To mark the second day of the COVID-19 pandemic, Saskatoon Food Bank & Learning Center is asking everyone a question: do you know your neighbors are hungry?
This campaign to collect food and grants comes amid the growing use of food banks over the past six months in Saskatoon. There’s usually an additional spike in December every year with everyone’s budgets pressured by the holiday season.
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According to Laurie O’Connor, chief executive officer of the food bank, the situation is like a perfect storm.
“The pandemic, rising food and housing costs, and inflation are taking their toll,” O’Connor said.
“In this province, the social safety net is threatened and there are many challenges with the new income support program.”
Up to 18,000 people use food banks every month in Saskatoon, and nearly half of them are children.
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With the outbreak of the pandemic, the national demand for Salvation Army services in 2020 has reached its highest level since the Second World War. Last year, in Saskatoon, there were 2,000 more families in need than in a typical year.
“Last year, we were pretty worried that we wouldn’t reach our goal, but we actually did,” said Major General Judy Regamey of the Saskatoon Rescue Team. “The people of Saskatoon just passed by.”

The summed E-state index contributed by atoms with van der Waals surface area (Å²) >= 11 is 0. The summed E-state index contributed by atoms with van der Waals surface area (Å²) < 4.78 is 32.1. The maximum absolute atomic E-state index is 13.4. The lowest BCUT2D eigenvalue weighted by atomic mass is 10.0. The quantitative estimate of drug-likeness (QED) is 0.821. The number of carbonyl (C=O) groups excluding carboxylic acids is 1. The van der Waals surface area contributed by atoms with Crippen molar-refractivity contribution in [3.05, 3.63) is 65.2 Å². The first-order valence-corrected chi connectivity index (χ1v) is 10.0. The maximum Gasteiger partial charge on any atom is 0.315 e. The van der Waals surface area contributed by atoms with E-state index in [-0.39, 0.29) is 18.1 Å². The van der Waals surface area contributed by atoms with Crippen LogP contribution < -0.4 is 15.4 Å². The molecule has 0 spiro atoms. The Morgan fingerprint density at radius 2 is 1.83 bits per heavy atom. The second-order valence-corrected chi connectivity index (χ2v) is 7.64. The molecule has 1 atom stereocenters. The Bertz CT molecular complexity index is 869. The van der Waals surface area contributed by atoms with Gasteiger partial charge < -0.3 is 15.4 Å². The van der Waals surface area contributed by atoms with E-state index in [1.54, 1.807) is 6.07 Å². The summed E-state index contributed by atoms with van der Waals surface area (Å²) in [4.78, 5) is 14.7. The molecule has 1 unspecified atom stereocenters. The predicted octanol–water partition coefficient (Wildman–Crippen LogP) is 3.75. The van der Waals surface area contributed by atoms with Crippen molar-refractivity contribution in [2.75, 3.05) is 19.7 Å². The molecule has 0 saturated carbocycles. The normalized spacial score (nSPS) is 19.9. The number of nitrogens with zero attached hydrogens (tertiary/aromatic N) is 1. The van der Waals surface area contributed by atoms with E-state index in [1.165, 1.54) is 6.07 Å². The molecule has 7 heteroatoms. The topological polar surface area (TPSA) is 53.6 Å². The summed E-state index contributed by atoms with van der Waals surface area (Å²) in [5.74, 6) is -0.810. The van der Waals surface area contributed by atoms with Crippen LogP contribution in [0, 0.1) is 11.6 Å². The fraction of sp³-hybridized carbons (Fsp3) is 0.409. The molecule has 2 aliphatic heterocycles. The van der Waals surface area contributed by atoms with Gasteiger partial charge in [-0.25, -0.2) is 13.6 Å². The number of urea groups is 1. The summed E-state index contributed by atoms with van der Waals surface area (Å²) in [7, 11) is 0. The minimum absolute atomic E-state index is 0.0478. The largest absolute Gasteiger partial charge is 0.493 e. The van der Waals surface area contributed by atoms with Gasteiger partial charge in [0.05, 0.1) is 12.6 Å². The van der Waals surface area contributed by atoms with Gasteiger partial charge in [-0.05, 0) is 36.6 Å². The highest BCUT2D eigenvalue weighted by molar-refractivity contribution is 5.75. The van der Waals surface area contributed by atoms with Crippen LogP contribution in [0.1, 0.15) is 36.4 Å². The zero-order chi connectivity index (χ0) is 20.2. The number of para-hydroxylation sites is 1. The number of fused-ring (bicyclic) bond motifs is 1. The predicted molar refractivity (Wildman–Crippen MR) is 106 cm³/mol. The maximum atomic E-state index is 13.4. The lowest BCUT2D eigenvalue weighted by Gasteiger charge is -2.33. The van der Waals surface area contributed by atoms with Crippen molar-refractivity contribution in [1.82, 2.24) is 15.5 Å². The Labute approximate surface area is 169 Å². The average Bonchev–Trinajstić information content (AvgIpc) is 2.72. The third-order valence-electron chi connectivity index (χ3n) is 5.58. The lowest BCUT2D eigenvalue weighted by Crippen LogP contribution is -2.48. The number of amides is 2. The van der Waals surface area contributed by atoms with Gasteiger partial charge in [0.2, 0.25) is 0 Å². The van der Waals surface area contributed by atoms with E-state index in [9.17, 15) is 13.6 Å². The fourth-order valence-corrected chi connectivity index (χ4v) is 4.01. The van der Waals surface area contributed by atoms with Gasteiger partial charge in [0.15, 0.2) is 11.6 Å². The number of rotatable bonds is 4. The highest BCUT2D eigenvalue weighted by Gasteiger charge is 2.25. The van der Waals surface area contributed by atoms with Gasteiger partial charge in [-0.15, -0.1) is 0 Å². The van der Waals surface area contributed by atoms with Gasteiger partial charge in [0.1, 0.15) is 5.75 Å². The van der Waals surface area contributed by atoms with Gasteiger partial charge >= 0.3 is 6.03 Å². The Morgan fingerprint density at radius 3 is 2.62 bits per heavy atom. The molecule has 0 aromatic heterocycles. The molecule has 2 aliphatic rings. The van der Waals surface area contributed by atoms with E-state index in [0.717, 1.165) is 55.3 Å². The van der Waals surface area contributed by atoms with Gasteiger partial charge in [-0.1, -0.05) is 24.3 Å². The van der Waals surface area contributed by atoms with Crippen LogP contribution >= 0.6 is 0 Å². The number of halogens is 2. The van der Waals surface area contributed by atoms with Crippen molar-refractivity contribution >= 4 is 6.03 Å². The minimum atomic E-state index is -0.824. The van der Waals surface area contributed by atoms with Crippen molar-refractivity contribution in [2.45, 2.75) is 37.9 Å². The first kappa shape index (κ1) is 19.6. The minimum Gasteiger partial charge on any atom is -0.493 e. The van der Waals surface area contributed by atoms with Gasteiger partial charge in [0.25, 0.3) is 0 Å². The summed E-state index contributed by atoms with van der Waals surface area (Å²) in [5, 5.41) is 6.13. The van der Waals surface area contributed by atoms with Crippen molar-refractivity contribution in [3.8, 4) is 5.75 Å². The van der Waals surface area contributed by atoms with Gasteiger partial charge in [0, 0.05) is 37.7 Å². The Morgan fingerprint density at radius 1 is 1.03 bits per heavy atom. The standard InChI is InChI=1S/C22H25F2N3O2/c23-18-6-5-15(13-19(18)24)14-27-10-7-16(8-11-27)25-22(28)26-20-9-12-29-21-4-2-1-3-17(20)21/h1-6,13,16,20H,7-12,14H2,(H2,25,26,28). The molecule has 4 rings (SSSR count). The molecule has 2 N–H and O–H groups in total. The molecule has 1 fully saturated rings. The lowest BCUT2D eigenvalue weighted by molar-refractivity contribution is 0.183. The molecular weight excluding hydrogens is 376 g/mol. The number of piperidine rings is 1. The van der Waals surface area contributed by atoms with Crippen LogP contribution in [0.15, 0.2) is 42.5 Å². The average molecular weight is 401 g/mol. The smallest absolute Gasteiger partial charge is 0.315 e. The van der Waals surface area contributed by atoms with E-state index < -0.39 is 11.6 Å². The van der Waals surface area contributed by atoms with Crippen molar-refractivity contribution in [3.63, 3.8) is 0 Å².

The kettle campaign will return in Saskatoon in 2021 with a goal of $350,000. So far, the organization has brought in about $25,000.
“I have no doubt we’ll lift it,” Regamey said.
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The charity sector’s struggles during the pandemic are highlighted in a study by Imagine Canada published in August, which found that more than four out of 10 charities still face a drop in revenue.
Among the negatively impacted groups, there was an average decrease of 44% in revenue.
“If you look at 2009 and the worldwide economic fallout, the average decline at the time was 1%,” said Bruce MacDonald, President and CEO of Imagine Canada.
“So it’s a much larger scale than what we’ve seen in the past.”
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